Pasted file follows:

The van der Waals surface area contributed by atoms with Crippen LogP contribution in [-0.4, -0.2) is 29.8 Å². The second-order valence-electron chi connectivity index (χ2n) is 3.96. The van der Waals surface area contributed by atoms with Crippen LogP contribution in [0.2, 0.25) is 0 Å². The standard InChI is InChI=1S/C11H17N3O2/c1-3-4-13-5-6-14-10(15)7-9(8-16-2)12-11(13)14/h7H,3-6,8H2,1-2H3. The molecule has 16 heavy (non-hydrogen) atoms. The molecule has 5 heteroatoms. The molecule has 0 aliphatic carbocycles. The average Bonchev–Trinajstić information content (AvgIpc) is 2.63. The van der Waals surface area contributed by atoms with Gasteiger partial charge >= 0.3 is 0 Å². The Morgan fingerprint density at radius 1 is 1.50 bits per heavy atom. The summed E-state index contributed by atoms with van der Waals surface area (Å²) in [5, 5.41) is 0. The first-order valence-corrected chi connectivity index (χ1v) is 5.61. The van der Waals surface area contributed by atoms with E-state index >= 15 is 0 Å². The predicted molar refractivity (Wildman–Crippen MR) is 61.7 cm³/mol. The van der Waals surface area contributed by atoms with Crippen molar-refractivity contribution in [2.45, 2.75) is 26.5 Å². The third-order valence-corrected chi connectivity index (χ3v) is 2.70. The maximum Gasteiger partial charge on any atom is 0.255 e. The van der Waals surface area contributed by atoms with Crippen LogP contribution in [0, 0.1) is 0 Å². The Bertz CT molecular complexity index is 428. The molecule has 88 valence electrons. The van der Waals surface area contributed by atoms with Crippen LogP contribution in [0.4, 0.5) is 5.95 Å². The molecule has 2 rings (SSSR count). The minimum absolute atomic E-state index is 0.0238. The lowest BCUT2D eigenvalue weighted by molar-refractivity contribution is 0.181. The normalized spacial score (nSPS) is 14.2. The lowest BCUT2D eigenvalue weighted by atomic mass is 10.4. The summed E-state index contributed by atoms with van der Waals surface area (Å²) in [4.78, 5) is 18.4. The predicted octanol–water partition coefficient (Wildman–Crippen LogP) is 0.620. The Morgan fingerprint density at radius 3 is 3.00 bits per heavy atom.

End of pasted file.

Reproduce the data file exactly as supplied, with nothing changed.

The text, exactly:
The van der Waals surface area contributed by atoms with Crippen LogP contribution in [-0.4, -0.2) is 29.8 Å². The second-order valence-electron chi connectivity index (χ2n) is 3.96. The van der Waals surface area contributed by atoms with Crippen LogP contribution in [0.2, 0.25) is 0 Å². The standard InChI is InChI=1S/C11H17N3O2/c1-3-4-13-5-6-14-10(15)7-9(8-16-2)12-11(13)14/h7H,3-6,8H2,1-2H3. The molecule has 16 heavy (non-hydrogen) atoms. The molecule has 5 heteroatoms. The molecule has 0 aliphatic carbocycles. The average Bonchev–Trinajstić information content (AvgIpc) is 2.63. The van der Waals surface area contributed by atoms with Gasteiger partial charge >= 0.3 is 0 Å². The Morgan fingerprint density at radius 1 is 1.50 bits per heavy atom. The summed E-state index contributed by atoms with van der Waals surface area (Å²) in [5, 5.41) is 0. The first-order valence-corrected chi connectivity index (χ1v) is 5.61. The van der Waals surface area contributed by atoms with E-state index >= 15 is 0 Å². The predicted molar refractivity (Wildman–Crippen MR) is 61.7 cm³/mol. The van der Waals surface area contributed by atoms with Crippen molar-refractivity contribution in [2.45, 2.75) is 26.5 Å². The third-order valence-corrected chi connectivity index (χ3v) is 2.70. The maximum Gasteiger partial charge on any atom is 0.255 e. The van der Waals surface area contributed by atoms with Crippen LogP contribution in [0, 0.1) is 0 Å². The Bertz CT molecular complexity index is 428. The molecule has 88 valence electrons. The van der Waals surface area contributed by atoms with Crippen LogP contribution in [0.4, 0.5) is 5.95 Å². The molecule has 2 rings (SSSR count). The minimum absolute atomic E-state index is 0.0238. The lowest BCUT2D eigenvalue weighted by molar-refractivity contribution is 0.181. The normalized spacial score (nSPS) is 14.2. The lowest BCUT2D eigenvalue weighted by atomic mass is 10.4. The summed E-state index contributed by atoms with van der Waals surface area (Å²) in [4.78, 5) is 18.4. The predicted octanol–water partition coefficient (Wildman–Crippen LogP) is 0.620. The Morgan fingerprint density at radius 3 is 3.00 bits per heavy atom.